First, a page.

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Sam Sawyer, S.J.August 07, 2015

Jon Stewart devoted a substantial part of his final show to warning us about the dangers of “bull**t,” particularly of the “premeditated institutional” variety. But we also have reason for hope, he told us, because purveyors of this toxic manure “have gotten pretty lazy, and their work is easily detected … The best defense against bulls**t is vigilance. So if you smell something, say something.”

He’s half-right, and that half encapsulates the best and most vital work he’s done with “The Daily Show” over the past 16 years. He’s also half-wrong, and that half is also his self-indictment.

(Note: the clip below uses the word "bulls**t," without the asterisks, a number of times.)

Scattered here and there among all the (deservedly) congratulatory goodbyes to Mr. Stewart—such as this “Nine Essential Moments” piece that ran on The New York Times homepage—are some that are much less impressed, and accuse him of spreading around some fertilizer of his own.

Camille Paglia said she could not stand his “smug, snarky, superior tone,” and that “if he helped produce the hackneyed polarization of moral liberals versus evil conservatives, then he’s partly at fault for the political stalemate in the United States.” Writing for Time, Karol Markowicz said that Mr. Stewart’s “one-way mockery” has “made us all dumber.” And Michael Brendan Dougherty, while praising his speaking-truth-to-power ability to call out politicians on both sides of the aisle, reminds us that righteous sarcasm, like all righteous indignation, is most impressive when we already agree with it—which means that Mr. Stewart was also able to use “self-deprecation to make his audience feel smarter and morally superior in a nation gone crazy.”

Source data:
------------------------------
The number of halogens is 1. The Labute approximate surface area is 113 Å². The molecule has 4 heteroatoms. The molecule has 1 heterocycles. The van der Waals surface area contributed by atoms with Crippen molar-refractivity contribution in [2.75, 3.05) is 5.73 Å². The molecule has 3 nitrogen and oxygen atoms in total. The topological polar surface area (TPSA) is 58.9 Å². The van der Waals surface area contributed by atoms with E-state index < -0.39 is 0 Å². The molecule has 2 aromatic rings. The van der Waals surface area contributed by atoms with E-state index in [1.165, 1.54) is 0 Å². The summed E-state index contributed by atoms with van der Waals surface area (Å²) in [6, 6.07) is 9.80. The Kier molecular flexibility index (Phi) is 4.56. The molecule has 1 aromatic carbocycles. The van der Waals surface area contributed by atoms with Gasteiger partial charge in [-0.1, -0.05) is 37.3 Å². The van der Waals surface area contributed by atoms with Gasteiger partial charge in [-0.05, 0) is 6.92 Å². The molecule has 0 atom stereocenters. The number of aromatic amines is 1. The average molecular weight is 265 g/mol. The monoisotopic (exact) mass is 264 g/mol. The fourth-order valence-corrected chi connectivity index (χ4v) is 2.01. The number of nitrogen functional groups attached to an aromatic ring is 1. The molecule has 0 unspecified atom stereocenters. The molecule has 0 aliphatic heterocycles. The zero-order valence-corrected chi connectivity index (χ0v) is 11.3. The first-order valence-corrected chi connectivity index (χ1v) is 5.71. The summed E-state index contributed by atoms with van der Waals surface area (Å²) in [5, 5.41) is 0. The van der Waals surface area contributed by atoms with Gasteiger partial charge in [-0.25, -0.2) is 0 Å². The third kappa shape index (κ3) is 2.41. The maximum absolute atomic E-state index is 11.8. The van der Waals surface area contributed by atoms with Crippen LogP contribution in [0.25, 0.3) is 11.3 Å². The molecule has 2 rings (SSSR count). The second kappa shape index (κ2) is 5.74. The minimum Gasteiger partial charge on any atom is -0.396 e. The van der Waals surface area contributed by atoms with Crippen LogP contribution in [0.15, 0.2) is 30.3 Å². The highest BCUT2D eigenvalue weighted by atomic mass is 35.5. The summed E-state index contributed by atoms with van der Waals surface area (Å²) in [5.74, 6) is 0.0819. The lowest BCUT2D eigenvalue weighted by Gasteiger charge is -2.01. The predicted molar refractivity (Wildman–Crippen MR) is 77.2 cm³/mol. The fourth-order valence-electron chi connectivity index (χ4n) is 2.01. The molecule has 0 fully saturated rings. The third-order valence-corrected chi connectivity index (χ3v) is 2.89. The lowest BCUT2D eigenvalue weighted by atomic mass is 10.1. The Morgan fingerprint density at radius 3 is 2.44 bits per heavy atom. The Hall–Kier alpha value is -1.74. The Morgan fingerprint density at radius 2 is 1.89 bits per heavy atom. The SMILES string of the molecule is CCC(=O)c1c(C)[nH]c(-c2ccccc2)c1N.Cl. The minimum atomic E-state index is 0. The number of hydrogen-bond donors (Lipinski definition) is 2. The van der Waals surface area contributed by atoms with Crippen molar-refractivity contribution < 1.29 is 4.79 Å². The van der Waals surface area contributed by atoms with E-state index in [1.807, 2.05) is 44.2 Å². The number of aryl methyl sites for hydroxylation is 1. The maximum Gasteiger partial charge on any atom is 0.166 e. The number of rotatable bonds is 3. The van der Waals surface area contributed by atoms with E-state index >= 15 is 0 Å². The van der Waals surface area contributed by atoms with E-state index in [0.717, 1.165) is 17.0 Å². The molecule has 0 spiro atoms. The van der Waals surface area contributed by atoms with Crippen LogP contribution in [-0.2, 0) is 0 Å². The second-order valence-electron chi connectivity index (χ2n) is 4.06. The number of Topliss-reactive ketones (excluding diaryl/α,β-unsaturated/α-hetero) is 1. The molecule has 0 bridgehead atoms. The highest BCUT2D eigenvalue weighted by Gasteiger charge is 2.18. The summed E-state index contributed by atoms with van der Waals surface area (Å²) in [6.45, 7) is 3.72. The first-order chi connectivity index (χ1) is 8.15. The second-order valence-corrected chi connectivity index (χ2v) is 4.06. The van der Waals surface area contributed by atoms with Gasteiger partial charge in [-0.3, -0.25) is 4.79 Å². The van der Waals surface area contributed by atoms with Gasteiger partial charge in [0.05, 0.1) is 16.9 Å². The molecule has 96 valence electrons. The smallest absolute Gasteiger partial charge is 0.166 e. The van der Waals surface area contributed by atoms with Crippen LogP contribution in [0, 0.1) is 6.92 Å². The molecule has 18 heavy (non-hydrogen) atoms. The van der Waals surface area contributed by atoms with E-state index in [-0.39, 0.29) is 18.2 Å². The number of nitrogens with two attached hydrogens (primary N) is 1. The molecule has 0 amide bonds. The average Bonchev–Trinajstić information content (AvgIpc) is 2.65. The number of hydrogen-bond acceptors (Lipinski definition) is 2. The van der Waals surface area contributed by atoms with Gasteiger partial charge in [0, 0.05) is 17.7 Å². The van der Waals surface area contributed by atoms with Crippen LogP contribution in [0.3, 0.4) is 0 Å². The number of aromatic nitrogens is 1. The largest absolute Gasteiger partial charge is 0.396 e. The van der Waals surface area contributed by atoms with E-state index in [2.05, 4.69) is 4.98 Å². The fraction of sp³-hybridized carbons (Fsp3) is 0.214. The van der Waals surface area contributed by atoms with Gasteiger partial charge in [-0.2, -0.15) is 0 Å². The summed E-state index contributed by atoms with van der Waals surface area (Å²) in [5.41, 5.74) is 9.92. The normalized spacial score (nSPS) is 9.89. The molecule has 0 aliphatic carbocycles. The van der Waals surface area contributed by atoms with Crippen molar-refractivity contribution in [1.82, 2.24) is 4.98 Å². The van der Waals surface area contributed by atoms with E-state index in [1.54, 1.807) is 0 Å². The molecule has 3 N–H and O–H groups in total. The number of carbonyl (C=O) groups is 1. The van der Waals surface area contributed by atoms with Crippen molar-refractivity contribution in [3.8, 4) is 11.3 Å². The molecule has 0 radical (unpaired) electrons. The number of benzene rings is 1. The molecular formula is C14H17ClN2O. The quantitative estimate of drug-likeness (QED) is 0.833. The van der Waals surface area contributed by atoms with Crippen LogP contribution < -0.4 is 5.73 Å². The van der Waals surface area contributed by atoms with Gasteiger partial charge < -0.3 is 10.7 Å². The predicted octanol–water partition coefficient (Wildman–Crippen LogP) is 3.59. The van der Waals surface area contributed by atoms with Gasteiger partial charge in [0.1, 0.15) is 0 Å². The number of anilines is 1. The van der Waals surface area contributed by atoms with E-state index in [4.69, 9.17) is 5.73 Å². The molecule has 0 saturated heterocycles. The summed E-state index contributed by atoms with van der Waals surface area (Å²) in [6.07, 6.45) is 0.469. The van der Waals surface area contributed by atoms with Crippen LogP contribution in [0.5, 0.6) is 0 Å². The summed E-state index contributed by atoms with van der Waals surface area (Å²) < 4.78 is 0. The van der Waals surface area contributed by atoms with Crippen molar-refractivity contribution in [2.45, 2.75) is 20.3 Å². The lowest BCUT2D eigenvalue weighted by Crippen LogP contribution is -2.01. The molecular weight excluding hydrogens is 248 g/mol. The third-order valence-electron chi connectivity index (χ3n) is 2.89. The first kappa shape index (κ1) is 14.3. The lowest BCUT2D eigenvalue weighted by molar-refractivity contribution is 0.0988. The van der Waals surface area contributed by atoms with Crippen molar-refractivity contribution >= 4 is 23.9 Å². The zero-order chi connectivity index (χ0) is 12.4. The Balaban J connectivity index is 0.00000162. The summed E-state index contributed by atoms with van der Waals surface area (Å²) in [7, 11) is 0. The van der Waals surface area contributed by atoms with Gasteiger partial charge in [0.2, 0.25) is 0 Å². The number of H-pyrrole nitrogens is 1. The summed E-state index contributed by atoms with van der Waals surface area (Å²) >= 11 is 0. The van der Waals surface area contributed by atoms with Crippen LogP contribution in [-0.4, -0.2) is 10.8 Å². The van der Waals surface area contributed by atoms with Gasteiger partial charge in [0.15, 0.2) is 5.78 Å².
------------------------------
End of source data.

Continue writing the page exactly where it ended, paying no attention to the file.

What to make of Jon Stewart’s 16 years as the snarky voice of reason at 11 pm on basic cable?

At his best, Mr. Stewart helped us to laugh at ourselves, puncturing the self-importance and self-deception of politicians and media professionals spinning themselves and us, calling out the fact that we all knew that nobody really believed what they were saying. With its signature fine-tuned skewering by self-contradiction through a tightly edited series of clips, “The Daily Show” kept alive the idea that we should hope for some basic consistency from our public figures, even while exploiting its absence for laughs.

The habit of pointing out ridiculous falsehoods and the ability to get a laugh from them is not just comedy gold; it’s also a necessity for the spiritual life. Often enough, it’s the ground for repentance and conversion, when we catch ourselves in the lie we’ve been telling and realize how sadly small and ultimately hopeless it really is, and laugh.

When Mr. Stewart warns us that there’s an industrial-size effort to deceive us and lull us into complacency about things that we would never tolerate if we saw them clearly, he’s right. But when he suggests that vigilance and calling out such lies is enough, he’s wrong. And when he implies by his own work that sarcasm and a well-timed joke are our best (or only) available response, he’s unintentionally contributing to the deception.

Laughing at ourselves can be a ground for the necessary conversion, but it can’t complete the turn. For that we need something more substantial to hope in, and laughter alone can’t deliver it.